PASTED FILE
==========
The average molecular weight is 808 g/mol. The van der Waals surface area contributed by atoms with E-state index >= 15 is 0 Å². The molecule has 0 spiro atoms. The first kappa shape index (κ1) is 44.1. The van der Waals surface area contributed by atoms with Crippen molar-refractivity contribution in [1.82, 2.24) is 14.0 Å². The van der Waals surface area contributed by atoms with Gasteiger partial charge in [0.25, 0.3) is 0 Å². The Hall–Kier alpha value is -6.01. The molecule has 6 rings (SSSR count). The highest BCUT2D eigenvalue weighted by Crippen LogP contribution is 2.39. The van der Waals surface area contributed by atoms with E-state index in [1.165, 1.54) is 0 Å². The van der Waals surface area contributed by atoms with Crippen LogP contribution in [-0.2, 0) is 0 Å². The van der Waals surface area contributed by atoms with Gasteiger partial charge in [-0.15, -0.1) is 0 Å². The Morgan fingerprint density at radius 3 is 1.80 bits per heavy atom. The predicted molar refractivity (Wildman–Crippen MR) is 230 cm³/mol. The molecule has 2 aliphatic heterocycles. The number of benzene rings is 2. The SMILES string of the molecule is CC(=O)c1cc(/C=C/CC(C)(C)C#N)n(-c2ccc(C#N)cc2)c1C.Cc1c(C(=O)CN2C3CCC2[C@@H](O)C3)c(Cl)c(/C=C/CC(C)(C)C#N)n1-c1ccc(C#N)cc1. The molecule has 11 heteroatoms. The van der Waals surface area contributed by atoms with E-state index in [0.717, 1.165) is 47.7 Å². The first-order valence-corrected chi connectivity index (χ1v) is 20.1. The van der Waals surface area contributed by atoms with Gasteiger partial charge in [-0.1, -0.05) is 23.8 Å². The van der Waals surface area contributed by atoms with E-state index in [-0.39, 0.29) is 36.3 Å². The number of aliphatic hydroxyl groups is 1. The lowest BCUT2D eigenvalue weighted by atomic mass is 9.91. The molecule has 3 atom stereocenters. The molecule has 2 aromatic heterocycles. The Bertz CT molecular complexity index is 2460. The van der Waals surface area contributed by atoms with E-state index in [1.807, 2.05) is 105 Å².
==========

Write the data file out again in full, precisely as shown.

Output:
The average molecular weight is 808 g/mol. The van der Waals surface area contributed by atoms with E-state index >= 15 is 0 Å². The molecule has 0 spiro atoms. The first kappa shape index (κ1) is 44.1. The van der Waals surface area contributed by atoms with Crippen molar-refractivity contribution in [1.82, 2.24) is 14.0 Å². The van der Waals surface area contributed by atoms with Gasteiger partial charge in [0.25, 0.3) is 0 Å². The Hall–Kier alpha value is -6.01. The molecule has 6 rings (SSSR count). The highest BCUT2D eigenvalue weighted by Crippen LogP contribution is 2.39. The van der Waals surface area contributed by atoms with E-state index in [1.165, 1.54) is 0 Å². The van der Waals surface area contributed by atoms with Crippen LogP contribution in [-0.2, 0) is 0 Å². The van der Waals surface area contributed by atoms with Gasteiger partial charge in [-0.15, -0.1) is 0 Å². The Morgan fingerprint density at radius 3 is 1.80 bits per heavy atom. The predicted molar refractivity (Wildman–Crippen MR) is 230 cm³/mol. The molecule has 2 aliphatic heterocycles. The number of benzene rings is 2. The SMILES string of the molecule is CC(=O)c1cc(/C=C/CC(C)(C)C#N)n(-c2ccc(C#N)cc2)c1C.Cc1c(C(=O)CN2C3CCC2[C@@H](O)C3)c(Cl)c(/C=C/CC(C)(C)C#N)n1-c1ccc(C#N)cc1. The molecule has 11 heteroatoms. The van der Waals surface area contributed by atoms with E-state index in [0.717, 1.165) is 47.7 Å². The first-order valence-corrected chi connectivity index (χ1v) is 20.1. The van der Waals surface area contributed by atoms with Gasteiger partial charge in [-0.1, -0.05) is 23.8 Å². The van der Waals surface area contributed by atoms with E-state index in [-0.39, 0.29) is 36.3 Å². The number of aliphatic hydroxyl groups is 1. The lowest BCUT2D eigenvalue weighted by atomic mass is 9.91. The molecule has 3 atom stereocenters. The molecule has 2 aromatic heterocycles. The Bertz CT molecular complexity index is 2460. The van der Waals surface area contributed by atoms with E-state index in [1.807, 2.05) is 105 Å².